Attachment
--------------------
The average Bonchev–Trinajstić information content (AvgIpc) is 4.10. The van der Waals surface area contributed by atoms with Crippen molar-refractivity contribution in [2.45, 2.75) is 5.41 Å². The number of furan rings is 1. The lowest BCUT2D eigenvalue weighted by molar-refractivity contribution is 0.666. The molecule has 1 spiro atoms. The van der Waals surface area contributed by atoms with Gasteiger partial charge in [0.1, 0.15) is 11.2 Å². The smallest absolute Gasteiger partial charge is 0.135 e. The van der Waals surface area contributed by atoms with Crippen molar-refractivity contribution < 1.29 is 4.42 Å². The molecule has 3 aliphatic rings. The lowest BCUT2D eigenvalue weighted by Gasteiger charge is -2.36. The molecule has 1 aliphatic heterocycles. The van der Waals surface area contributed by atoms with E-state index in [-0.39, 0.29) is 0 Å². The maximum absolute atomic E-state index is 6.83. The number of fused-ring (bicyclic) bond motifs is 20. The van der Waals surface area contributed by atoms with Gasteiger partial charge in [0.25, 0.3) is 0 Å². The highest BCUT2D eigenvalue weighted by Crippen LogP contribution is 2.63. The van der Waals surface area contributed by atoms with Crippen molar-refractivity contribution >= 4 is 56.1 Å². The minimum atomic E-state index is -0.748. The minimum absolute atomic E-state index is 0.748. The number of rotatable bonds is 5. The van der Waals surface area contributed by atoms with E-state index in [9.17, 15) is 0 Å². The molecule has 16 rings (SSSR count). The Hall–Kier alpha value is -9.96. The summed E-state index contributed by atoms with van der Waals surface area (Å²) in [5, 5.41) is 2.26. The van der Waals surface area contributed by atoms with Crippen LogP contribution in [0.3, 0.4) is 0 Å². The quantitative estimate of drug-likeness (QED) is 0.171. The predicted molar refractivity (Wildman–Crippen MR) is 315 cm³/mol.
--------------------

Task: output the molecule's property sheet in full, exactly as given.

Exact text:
The average Bonchev–Trinajstić information content (AvgIpc) is 4.10. The van der Waals surface area contributed by atoms with Crippen molar-refractivity contribution in [2.45, 2.75) is 5.41 Å². The number of furan rings is 1. The lowest BCUT2D eigenvalue weighted by molar-refractivity contribution is 0.666. The molecule has 1 spiro atoms. The van der Waals surface area contributed by atoms with Gasteiger partial charge in [0.1, 0.15) is 11.2 Å². The smallest absolute Gasteiger partial charge is 0.135 e. The van der Waals surface area contributed by atoms with Crippen molar-refractivity contribution < 1.29 is 4.42 Å². The molecule has 3 aliphatic rings. The lowest BCUT2D eigenvalue weighted by Gasteiger charge is -2.36. The molecule has 1 aliphatic heterocycles. The van der Waals surface area contributed by atoms with E-state index in [-0.39, 0.29) is 0 Å². The maximum absolute atomic E-state index is 6.83. The number of fused-ring (bicyclic) bond motifs is 20. The van der Waals surface area contributed by atoms with Gasteiger partial charge in [0.25, 0.3) is 0 Å². The highest BCUT2D eigenvalue weighted by Crippen LogP contribution is 2.63. The van der Waals surface area contributed by atoms with Crippen molar-refractivity contribution >= 4 is 56.1 Å². The minimum atomic E-state index is -0.748. The minimum absolute atomic E-state index is 0.748. The number of rotatable bonds is 5. The van der Waals surface area contributed by atoms with E-state index in [9.17, 15) is 0 Å². The molecule has 16 rings (SSSR count). The Hall–Kier alpha value is -9.96. The summed E-state index contributed by atoms with van der Waals surface area (Å²) in [5, 5.41) is 2.26. The van der Waals surface area contributed by atoms with Crippen LogP contribution in [0.3, 0.4) is 0 Å². The quantitative estimate of drug-likeness (QED) is 0.171. The predicted molar refractivity (Wildman–Crippen MR) is 315 cm³/mol.